Washington Post's Scores

For 6,942 reviews, this publication has graded:
  • 47% higher than the average critic
  • 2% same as the average critic
  • 51% lower than the average critic
On average, this publication grades 3.2 points lower than other critics. (0-100 point scale)
Average Movie review score: 59
Highest review score: 100 Maria Full of Grace
Lowest review score: 0 Serving Sara
Score distribution:
6,942 movie reviews
  1. There are several reasons to see Selma — for its virtuosity and scale, scope and sheer beauty. But then there are its lessons, which have to do with history, but also today: Selma invites viewers to heed its story, meditate on its implications and allow those images once again to change our hearts and minds.
  2. Many thematic ingredients come together in Farhadi’s rich stew of a story: jealousy, resentment, betrayal, forgiveness, healing. The filmmaker stirs them, with the touch of a master, into a dish that both stimulates and nourishes.
  3. 2012 takes the disaster movie -- once content simply to threaten the Earth with a comet, or blow up the White House -- to its natural conclusion, the literal end of the world.
  4. Morgen plunges viewers completely into the anarchic, exhilarating, finally ambiguous world of 1968 America; his final stroke of genius is his choice of music, which includes a breathtaking use of Eminem's "Mosh."
  5. Through it all, Spall is equally enigmatic and transfixing: With his guttural croaks and barks, his Turner is often difficult to understand, but, thanks to Spall’s amazing physical performance and Leigh’s sensitive, information-laden direction, he’s never incomprehensible.
  6. Museum Hours is every bit as masterfully conceived and executed as the art works that serve as the film’s lively cast of supporting characters.
  7. Its themes of passion, heartbreak and the inexorable passage of time are eternal.
  8. A terrific piece of filmmaking. It's taut, believable as it unspools. It's charismatic, with a slow buildup of tension in near-real time that finally explodes into a blast of violence.
  9. There's not a false note here, and the entire supporting cast -- is uniformly excellent.
  10. Amour is a must-see film that not everyone must see, at least right now.
  11. McQueen has taken the raw materials of filmmaking and committed an act of great art.
  12. The bravura gestures work gorgeously in Birdman, as does the humor, which playfully balances the film’s most mystical, contemplative ideas with a steady stream of inside jokes and well-calibrated shifts in tone and dynamics.
  13. An extraordinarily riveting drama.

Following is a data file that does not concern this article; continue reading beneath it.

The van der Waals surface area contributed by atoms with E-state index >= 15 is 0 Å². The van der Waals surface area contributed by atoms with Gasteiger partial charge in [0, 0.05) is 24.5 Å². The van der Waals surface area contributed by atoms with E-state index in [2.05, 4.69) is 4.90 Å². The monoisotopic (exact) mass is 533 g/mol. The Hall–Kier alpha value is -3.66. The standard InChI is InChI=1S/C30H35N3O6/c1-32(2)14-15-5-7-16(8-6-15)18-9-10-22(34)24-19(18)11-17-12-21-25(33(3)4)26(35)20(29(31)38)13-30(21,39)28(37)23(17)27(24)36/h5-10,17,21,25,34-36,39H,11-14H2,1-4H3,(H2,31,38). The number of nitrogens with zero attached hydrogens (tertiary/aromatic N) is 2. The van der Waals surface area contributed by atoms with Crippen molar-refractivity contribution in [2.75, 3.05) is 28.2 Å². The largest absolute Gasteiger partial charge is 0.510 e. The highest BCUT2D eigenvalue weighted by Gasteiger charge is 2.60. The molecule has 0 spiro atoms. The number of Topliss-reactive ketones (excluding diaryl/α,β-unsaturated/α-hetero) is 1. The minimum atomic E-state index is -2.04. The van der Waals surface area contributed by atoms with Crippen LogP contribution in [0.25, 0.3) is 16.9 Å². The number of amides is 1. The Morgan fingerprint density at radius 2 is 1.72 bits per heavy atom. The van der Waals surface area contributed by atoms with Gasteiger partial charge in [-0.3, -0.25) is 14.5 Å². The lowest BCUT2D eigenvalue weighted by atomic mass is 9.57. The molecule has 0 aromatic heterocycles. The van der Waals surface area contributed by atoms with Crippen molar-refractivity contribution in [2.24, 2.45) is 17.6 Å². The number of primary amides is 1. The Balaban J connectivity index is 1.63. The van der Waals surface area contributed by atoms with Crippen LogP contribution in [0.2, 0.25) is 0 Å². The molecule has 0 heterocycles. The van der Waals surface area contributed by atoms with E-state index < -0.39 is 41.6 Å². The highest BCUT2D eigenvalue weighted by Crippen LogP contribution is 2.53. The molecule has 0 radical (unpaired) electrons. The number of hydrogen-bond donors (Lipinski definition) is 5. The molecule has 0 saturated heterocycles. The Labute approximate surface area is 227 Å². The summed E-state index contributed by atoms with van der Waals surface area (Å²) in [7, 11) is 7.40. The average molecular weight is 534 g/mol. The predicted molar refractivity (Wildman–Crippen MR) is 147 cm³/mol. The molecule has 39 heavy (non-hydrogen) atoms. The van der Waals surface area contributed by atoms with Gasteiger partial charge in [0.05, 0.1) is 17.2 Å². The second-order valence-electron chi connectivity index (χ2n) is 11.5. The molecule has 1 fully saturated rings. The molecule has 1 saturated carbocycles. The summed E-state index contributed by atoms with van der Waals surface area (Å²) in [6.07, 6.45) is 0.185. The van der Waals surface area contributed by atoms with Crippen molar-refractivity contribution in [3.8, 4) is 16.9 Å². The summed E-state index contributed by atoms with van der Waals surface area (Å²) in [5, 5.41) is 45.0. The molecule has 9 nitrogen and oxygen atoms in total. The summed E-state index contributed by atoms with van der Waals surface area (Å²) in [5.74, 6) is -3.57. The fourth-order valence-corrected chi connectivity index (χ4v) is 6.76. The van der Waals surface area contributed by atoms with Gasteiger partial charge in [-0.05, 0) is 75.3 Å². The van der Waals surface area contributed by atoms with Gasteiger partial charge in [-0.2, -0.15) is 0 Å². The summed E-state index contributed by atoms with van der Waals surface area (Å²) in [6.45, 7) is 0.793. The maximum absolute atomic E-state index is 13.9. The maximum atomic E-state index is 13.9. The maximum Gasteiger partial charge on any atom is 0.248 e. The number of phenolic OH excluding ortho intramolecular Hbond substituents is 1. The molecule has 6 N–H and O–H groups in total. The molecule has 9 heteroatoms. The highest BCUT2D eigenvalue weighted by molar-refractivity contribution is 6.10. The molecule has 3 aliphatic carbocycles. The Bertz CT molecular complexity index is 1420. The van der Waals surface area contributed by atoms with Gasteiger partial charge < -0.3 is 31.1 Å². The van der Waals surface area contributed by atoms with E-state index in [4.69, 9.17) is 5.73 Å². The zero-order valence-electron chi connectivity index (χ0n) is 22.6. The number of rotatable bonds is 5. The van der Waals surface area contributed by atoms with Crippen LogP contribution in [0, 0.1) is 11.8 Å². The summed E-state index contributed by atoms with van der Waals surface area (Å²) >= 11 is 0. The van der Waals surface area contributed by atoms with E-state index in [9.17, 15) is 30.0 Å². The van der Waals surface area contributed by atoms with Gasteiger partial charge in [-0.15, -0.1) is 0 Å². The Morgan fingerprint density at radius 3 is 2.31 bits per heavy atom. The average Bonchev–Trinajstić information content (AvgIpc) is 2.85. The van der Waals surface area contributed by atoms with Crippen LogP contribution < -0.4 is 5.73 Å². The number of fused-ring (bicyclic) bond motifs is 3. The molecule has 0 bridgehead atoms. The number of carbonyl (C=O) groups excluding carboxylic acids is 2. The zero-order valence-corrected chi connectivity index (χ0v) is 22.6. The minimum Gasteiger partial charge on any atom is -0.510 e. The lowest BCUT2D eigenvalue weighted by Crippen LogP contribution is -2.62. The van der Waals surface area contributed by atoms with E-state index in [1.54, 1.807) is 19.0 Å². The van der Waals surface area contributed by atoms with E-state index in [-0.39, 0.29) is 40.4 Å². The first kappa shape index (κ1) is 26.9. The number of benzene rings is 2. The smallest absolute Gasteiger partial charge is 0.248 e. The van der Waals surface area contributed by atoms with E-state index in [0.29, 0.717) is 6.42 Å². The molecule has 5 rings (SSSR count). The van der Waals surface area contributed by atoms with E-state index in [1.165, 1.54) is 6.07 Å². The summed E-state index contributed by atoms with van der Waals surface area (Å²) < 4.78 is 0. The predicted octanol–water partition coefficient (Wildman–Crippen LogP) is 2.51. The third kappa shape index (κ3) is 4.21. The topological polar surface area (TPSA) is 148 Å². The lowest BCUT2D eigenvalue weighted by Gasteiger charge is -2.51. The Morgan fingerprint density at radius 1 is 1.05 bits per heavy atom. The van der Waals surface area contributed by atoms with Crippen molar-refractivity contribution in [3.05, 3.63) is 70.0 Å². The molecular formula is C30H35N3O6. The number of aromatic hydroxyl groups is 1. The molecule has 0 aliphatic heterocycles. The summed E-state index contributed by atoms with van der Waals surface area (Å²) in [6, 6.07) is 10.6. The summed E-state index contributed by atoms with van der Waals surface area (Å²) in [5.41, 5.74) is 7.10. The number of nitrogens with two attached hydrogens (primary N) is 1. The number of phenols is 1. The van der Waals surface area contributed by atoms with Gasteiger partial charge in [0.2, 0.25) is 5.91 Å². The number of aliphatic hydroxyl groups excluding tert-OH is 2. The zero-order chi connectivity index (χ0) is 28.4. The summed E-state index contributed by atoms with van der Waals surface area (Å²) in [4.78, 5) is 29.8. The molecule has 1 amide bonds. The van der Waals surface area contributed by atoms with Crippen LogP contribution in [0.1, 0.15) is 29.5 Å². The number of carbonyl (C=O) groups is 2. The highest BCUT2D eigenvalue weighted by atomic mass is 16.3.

14. Hypnotically absorbing film.
  15. A movie that appeals to the eye, mind, heart and funny bone; that's a pretty good quadruple for any movie.
  16. It's funny, it's heartbreaking, it's scary, it's exhilarating. It's got love stuff and lots of laughs and cool gunfights. It's really long and it feels like it's over in 15 minutes. It does something so few movies do these days: It satisfies.
  17. Watching this masterwork allows you to return to the filmmaking sensibility of the 1960s, when epics looked like epics.
  18. Paltrow and Fiennes are so good and the script, referencing not only "Romeo and Juliet" but "Twelfth Night," is so consistently intelligent that seduction is inevitable.
  19. Even at its most daft and infectiously ditzy, Mistress America is a sharp, aware and surpassingly kind portrait of the agony and ecstasy of becoming yourself.
  20. The most eloquent and exacting vision of the war to date... Inspired with technique rather than overblown with it, Kubrick, the filmmaker's filmmaker, lays one on you.
  21. A story that rips fleshy holes through your heart.
  22. Something to treasure: a thriller whose style, structure and rhythms are so integrated with the story, you cannot separate them.
  23. Coppola brilliantly conjures the young queen's insular world, in which she was both isolated and claustrophobically scrutinized.
  24. A sequel that eclipses the original. The toys are back with even more hilarious vengeance. The story's twice as inventive as its predecessor.
  25. Vallée, working with a lean, lively script by Craig Borten and Melisa Wallack, neatly avoids excess, letting Woodroof’s terrific yarn stand on its own and getting out of the way of his extraordinary actors, who channel the story without condescension or manipulative cheats.
  26. To watch "Lives" is not just to enjoy a fabulously constructed timepiece; it's to appreciate a deft cautionary tale.
  27. Won't break your heart -- it will make it soar.
  28. A small masterpiece of a documentary that takes us into the heart of a complex darkness.
  29. Taut, unsettling, haunting and powerful.
  30. It's the best sports documentary since "Hoop Dreams," a great piece of work."

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